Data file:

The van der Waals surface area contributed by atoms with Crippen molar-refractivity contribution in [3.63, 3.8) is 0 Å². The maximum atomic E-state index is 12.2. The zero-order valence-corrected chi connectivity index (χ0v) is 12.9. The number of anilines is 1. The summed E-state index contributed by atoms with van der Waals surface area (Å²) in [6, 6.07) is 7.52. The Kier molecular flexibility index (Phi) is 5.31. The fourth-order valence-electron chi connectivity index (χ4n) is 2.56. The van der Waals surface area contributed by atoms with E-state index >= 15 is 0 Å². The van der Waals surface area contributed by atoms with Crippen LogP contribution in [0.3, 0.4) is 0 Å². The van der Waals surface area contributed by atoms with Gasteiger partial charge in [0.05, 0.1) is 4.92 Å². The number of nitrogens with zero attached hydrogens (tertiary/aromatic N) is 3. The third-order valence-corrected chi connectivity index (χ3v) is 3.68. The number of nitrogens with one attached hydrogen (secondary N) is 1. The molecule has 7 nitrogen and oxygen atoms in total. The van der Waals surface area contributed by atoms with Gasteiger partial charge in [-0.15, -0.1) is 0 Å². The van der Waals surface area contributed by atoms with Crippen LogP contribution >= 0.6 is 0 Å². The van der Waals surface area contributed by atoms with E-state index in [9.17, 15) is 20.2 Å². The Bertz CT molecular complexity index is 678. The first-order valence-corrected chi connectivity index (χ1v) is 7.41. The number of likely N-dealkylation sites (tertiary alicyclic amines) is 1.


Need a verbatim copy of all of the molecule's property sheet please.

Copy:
The van der Waals surface area contributed by atoms with Crippen molar-refractivity contribution in [3.63, 3.8) is 0 Å². The maximum atomic E-state index is 12.2. The zero-order valence-corrected chi connectivity index (χ0v) is 12.9. The number of anilines is 1. The summed E-state index contributed by atoms with van der Waals surface area (Å²) in [6, 6.07) is 7.52. The Kier molecular flexibility index (Phi) is 5.31. The fourth-order valence-electron chi connectivity index (χ4n) is 2.56. The van der Waals surface area contributed by atoms with E-state index >= 15 is 0 Å². The van der Waals surface area contributed by atoms with Crippen LogP contribution in [0.3, 0.4) is 0 Å². The van der Waals surface area contributed by atoms with Gasteiger partial charge in [0.05, 0.1) is 4.92 Å². The number of nitrogens with zero attached hydrogens (tertiary/aromatic N) is 3. The third-order valence-corrected chi connectivity index (χ3v) is 3.68. The number of nitrogens with one attached hydrogen (secondary N) is 1. The molecule has 7 nitrogen and oxygen atoms in total. The van der Waals surface area contributed by atoms with Gasteiger partial charge in [-0.15, -0.1) is 0 Å². The van der Waals surface area contributed by atoms with Crippen LogP contribution >= 0.6 is 0 Å². The van der Waals surface area contributed by atoms with E-state index in [9.17, 15) is 20.2 Å². The Bertz CT molecular complexity index is 678. The first-order valence-corrected chi connectivity index (χ1v) is 7.41. The number of likely N-dealkylation sites (tertiary alicyclic amines) is 1.